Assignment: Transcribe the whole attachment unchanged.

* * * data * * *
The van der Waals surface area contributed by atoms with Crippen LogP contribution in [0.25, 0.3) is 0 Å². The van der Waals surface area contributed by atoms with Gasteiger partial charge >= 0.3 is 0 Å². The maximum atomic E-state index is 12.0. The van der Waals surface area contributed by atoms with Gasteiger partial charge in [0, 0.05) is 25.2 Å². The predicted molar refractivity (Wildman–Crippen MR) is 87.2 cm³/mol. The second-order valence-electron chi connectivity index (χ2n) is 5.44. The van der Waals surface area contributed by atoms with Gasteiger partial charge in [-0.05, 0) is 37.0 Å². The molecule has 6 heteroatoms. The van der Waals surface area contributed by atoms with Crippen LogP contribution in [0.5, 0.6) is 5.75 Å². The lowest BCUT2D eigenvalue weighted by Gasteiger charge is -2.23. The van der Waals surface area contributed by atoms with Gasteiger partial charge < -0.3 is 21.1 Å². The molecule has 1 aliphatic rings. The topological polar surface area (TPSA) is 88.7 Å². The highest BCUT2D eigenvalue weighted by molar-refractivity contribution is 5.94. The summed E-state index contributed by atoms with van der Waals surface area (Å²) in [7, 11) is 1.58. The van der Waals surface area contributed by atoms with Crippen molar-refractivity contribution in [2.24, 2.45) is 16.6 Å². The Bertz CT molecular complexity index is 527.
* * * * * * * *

The van der Waals surface area contributed by atoms with Crippen LogP contribution in [0.25, 0.3) is 0 Å². The van der Waals surface area contributed by atoms with Gasteiger partial charge >= 0.3 is 0 Å². The maximum atomic E-state index is 12.0. The van der Waals surface area contributed by atoms with Gasteiger partial charge in [0, 0.05) is 25.2 Å². The predicted molar refractivity (Wildman–Crippen MR) is 87.2 cm³/mol. The second-order valence-electron chi connectivity index (χ2n) is 5.44. The van der Waals surface area contributed by atoms with Gasteiger partial charge in [-0.05, 0) is 37.0 Å². The molecule has 6 heteroatoms. The van der Waals surface area contributed by atoms with Crippen LogP contribution in [0.5, 0.6) is 5.75 Å². The lowest BCUT2D eigenvalue weighted by Gasteiger charge is -2.23. The van der Waals surface area contributed by atoms with Gasteiger partial charge < -0.3 is 21.1 Å². The molecule has 1 aliphatic rings. The topological polar surface area (TPSA) is 88.7 Å². The highest BCUT2D eigenvalue weighted by molar-refractivity contribution is 5.94. The summed E-state index contributed by atoms with van der Waals surface area (Å²) in [7, 11) is 1.58. The van der Waals surface area contributed by atoms with Crippen molar-refractivity contribution in [2.24, 2.45) is 16.6 Å². The Bertz CT molecular complexity index is 527.